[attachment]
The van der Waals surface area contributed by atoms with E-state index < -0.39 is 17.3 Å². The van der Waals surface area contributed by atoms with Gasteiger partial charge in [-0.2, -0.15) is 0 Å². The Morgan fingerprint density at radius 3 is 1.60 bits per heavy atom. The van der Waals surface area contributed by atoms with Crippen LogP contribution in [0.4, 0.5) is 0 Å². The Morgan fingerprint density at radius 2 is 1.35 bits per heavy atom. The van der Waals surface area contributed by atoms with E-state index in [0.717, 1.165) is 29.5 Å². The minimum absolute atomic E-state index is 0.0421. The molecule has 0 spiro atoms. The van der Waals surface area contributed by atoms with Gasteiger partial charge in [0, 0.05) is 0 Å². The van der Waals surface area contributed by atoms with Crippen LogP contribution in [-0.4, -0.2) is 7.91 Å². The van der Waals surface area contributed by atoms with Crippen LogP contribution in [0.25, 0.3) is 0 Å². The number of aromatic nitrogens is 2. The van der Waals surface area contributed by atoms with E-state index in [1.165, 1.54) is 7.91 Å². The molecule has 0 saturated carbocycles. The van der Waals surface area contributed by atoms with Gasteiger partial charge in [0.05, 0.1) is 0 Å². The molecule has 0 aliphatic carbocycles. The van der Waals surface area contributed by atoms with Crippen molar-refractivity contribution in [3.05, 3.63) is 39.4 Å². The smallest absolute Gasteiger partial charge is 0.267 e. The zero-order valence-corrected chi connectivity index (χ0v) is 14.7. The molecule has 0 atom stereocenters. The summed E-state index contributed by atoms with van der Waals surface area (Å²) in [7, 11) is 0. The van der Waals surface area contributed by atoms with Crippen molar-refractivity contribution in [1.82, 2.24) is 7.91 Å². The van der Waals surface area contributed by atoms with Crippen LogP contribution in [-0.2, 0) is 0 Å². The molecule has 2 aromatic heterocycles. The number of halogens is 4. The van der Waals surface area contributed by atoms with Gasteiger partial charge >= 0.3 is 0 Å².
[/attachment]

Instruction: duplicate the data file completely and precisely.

The van der Waals surface area contributed by atoms with E-state index < -0.39 is 17.3 Å². The van der Waals surface area contributed by atoms with Gasteiger partial charge in [-0.2, -0.15) is 0 Å². The Morgan fingerprint density at radius 3 is 1.60 bits per heavy atom. The van der Waals surface area contributed by atoms with Crippen LogP contribution in [0.4, 0.5) is 0 Å². The Morgan fingerprint density at radius 2 is 1.35 bits per heavy atom. The van der Waals surface area contributed by atoms with E-state index in [0.717, 1.165) is 29.5 Å². The minimum absolute atomic E-state index is 0.0421. The molecule has 0 spiro atoms. The van der Waals surface area contributed by atoms with Gasteiger partial charge in [0, 0.05) is 0 Å². The van der Waals surface area contributed by atoms with Crippen LogP contribution in [-0.4, -0.2) is 7.91 Å². The van der Waals surface area contributed by atoms with Crippen LogP contribution in [0.25, 0.3) is 0 Å². The number of aromatic nitrogens is 2. The van der Waals surface area contributed by atoms with E-state index in [1.165, 1.54) is 7.91 Å². The molecule has 0 saturated carbocycles. The van der Waals surface area contributed by atoms with Gasteiger partial charge in [0.05, 0.1) is 0 Å². The molecule has 0 aliphatic carbocycles. The van der Waals surface area contributed by atoms with Crippen molar-refractivity contribution in [3.05, 3.63) is 39.4 Å². The smallest absolute Gasteiger partial charge is 0.267 e. The zero-order valence-corrected chi connectivity index (χ0v) is 14.7. The molecule has 0 atom stereocenters. The summed E-state index contributed by atoms with van der Waals surface area (Å²) in [7, 11) is 0. The van der Waals surface area contributed by atoms with Crippen molar-refractivity contribution in [1.82, 2.24) is 7.91 Å². The van der Waals surface area contributed by atoms with Crippen LogP contribution in [-0.2, 0) is 0 Å². The molecule has 2 aromatic heterocycles. The number of halogens is 4. The van der Waals surface area contributed by atoms with Gasteiger partial charge >= 0.3 is 0 Å².